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Nixon advisor: Regardless of next president, “hard to be optimistic” about economic future

wikimedia user McZusatz
Trade liberalization isn't attractive to everyone, but Whitman told us economists agree it's good for the country as a whole.


All through the presidential campaign, the issue of free trade has been bubbling away on the national front burner.

Much of the focus and campaign rhetoric has been on the Trans-Pacific Partnership.

The proposed trade deal among the United States, Canada and ten nations in the Asia-Pacific region could cover 40% of America’s imports and exports.

We’re in the first year of a two-year ratification period.

Donald Trump has bashed the TPP at every turn. Hillary Clinton once praised the TPP as the “gold standard” of trade deals, but has backed off of that support, nudged that way by the staunch opposition of one-time opponent Bernie Sanders.

Economist Marina von Neumann Whitman joined us today to take a deeper look at the future of free trade policy in 2017.

Whitman told us she prefers the term “trade liberalization” over “free trade.”

“It’s not, you know, that you either have free trade or you don’t have free trade, it doesn’t work that way. You either have more restrictions on trade or you have fewer restrictions on trade,” she said.

Economists don’t agree on a lot, she told us, but they do generally agree that trade liberalization is good for the country as a whole.

“It tends to raise gross national product, encourage faster growth, encourage competition and innovation,” she said.

Large swaths of Americans have lost steady, well-paying manufacturing jobs over the years, a shift that Whitman said was caused more by the rise of automation than the liberalization of trade.

There’s been a lot of talk along the presidential campaign trail about bringing those jobs back, but according to Whitman, those are empty promises.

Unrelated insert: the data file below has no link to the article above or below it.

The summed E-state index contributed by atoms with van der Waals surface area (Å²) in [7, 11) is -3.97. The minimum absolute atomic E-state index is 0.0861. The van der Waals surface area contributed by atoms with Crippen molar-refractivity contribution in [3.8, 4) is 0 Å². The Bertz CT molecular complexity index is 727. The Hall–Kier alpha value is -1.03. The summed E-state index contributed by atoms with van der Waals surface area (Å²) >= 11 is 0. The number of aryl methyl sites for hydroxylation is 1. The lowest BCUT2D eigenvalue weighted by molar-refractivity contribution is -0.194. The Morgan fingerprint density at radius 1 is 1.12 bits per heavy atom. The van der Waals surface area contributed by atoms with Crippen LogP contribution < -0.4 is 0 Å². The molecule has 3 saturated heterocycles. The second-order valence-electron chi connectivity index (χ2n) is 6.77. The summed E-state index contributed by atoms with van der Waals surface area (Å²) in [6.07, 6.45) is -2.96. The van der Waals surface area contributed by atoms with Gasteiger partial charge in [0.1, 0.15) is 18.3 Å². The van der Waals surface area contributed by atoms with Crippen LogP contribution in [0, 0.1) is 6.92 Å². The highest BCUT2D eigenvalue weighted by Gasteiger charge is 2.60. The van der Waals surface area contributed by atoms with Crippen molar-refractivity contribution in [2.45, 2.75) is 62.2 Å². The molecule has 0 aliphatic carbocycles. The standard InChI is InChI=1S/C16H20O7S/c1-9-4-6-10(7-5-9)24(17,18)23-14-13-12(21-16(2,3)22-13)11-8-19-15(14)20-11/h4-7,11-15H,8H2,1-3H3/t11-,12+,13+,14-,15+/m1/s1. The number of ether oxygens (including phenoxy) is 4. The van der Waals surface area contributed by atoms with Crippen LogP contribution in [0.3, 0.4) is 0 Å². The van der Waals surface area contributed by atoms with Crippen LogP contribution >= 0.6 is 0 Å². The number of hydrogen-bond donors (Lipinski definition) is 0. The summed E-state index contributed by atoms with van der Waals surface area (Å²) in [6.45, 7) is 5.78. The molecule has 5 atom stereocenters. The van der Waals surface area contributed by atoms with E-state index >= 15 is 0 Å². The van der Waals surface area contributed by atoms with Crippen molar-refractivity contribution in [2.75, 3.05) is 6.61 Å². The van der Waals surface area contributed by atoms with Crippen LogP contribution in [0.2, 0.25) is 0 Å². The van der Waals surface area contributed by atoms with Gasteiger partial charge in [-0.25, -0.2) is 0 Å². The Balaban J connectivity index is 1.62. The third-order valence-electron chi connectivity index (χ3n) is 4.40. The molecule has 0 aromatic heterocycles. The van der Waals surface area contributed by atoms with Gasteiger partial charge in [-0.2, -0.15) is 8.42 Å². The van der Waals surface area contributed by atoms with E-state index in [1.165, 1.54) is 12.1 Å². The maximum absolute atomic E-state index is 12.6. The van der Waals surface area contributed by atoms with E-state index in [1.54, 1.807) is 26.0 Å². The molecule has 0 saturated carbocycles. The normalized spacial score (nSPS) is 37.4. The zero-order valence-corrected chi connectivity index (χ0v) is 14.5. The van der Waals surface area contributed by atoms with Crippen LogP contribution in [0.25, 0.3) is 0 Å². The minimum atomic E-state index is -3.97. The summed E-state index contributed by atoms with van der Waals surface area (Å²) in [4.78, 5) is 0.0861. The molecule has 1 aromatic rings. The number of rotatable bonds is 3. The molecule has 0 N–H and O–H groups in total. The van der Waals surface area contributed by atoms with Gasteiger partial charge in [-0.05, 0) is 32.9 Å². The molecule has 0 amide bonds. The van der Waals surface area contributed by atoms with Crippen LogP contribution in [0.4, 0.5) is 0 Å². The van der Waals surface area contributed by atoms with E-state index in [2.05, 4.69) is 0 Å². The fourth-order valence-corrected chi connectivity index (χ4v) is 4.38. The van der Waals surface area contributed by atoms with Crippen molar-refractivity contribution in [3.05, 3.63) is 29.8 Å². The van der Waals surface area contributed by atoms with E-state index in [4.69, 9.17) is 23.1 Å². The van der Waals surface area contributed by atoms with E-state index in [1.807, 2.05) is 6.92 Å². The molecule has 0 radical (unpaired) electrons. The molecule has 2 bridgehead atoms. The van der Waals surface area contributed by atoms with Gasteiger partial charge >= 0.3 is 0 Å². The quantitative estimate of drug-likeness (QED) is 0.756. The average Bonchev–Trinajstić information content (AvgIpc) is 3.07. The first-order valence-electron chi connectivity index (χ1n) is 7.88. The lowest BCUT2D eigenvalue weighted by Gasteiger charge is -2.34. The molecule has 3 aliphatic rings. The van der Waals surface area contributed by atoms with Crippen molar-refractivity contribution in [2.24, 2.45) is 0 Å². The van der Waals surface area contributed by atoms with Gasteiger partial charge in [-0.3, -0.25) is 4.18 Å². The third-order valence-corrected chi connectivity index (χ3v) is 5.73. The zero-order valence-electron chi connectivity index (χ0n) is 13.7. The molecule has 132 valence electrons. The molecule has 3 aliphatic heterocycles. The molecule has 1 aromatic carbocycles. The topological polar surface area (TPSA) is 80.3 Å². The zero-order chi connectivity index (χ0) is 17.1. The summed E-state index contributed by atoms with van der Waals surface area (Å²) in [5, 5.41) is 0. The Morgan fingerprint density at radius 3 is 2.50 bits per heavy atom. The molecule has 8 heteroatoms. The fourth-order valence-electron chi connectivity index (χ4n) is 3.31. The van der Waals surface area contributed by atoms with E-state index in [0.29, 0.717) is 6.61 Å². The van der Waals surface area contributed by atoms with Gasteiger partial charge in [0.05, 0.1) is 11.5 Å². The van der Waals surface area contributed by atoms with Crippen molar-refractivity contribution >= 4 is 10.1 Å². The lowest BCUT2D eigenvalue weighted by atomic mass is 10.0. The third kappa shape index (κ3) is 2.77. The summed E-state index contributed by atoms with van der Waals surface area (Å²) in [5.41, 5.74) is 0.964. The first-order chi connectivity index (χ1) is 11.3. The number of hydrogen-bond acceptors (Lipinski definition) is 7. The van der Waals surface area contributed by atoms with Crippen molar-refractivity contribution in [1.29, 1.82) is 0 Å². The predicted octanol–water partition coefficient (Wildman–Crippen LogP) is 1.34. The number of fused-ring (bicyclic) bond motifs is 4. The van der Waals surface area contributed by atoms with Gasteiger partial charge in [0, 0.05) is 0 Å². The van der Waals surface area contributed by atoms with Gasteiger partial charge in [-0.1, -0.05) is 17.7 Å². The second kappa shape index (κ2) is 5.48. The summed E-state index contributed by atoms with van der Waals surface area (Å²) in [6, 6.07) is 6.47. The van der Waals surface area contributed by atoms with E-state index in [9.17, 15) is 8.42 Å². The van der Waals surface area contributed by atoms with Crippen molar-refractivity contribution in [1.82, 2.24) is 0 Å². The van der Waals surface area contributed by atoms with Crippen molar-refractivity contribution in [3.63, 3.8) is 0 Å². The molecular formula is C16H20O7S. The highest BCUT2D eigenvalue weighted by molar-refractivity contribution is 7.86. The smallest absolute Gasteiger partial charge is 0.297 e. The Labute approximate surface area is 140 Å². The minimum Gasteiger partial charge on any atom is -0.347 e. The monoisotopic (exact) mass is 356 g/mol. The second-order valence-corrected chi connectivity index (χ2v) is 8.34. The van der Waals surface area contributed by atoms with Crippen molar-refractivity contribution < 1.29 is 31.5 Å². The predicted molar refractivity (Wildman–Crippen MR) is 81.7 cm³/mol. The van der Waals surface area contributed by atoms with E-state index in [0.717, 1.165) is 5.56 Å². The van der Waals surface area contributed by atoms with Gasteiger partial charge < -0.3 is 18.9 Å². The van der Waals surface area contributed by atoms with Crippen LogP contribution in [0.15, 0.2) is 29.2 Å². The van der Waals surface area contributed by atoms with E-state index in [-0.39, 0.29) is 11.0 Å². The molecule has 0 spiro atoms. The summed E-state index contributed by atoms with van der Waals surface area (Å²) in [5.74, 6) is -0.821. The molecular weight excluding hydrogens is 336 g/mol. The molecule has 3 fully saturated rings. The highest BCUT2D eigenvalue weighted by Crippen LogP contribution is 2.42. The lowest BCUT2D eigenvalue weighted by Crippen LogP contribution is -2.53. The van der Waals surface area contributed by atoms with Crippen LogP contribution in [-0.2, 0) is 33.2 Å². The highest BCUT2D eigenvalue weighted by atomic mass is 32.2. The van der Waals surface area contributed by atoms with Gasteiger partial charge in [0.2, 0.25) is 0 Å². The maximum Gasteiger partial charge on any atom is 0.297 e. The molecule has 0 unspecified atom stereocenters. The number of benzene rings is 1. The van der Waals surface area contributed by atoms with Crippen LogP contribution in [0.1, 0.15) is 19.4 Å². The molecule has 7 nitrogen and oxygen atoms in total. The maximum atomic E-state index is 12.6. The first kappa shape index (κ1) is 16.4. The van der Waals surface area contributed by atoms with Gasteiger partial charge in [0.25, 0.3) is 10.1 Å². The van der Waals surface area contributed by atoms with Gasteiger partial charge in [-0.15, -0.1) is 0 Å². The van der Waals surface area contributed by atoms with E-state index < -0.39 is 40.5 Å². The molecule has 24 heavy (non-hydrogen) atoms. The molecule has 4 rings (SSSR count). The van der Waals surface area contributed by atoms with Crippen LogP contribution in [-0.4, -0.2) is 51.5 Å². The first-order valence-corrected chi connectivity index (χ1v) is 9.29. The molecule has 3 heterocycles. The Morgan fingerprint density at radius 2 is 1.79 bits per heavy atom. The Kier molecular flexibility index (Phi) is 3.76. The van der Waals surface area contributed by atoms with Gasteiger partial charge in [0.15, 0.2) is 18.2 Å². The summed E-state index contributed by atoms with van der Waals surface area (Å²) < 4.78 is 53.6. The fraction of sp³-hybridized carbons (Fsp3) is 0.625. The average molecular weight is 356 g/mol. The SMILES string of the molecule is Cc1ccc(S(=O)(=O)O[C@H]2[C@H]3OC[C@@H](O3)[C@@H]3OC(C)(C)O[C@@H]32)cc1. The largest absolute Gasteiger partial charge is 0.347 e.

"That's nonsense. Those jobs aren't going to come back,” she said. “The likelihood that ‘Joe’s jobs’ will come back is just smokin’ dope.”

Rather than waiting for those jobs to return, Whitman told us America needs to do more to help its workers who have lost their jobs, whether due to trade, automation or shifts in consumer preference.

“The United States is less generous than almost any other industrialized country on what it does for workers … who either lose their jobs or take a job at lower wages,” she said.

However tomorrow’s election pans out, Whitman told us she’s “deeply concerned” about America’s economic future.

“Whichever candidate wins, the gridlock in our political situation and the fact that in all political minds at the moment, the thing at the top seems to be to do in the other side rather than thinking about what’s good for the country, I think has got to be very destructive. The kind of anti-trade and anti-immigration measures will certainly pull down our rate of growth,” she said.

“It’s very hard to be optimistic about what will happen.”

Listen to our conversation with Marina von Neumann Whitman above for more about the pros and cons of free trade, or trade liberalization, and how best to help those workers who’ve lost jobs and wages.

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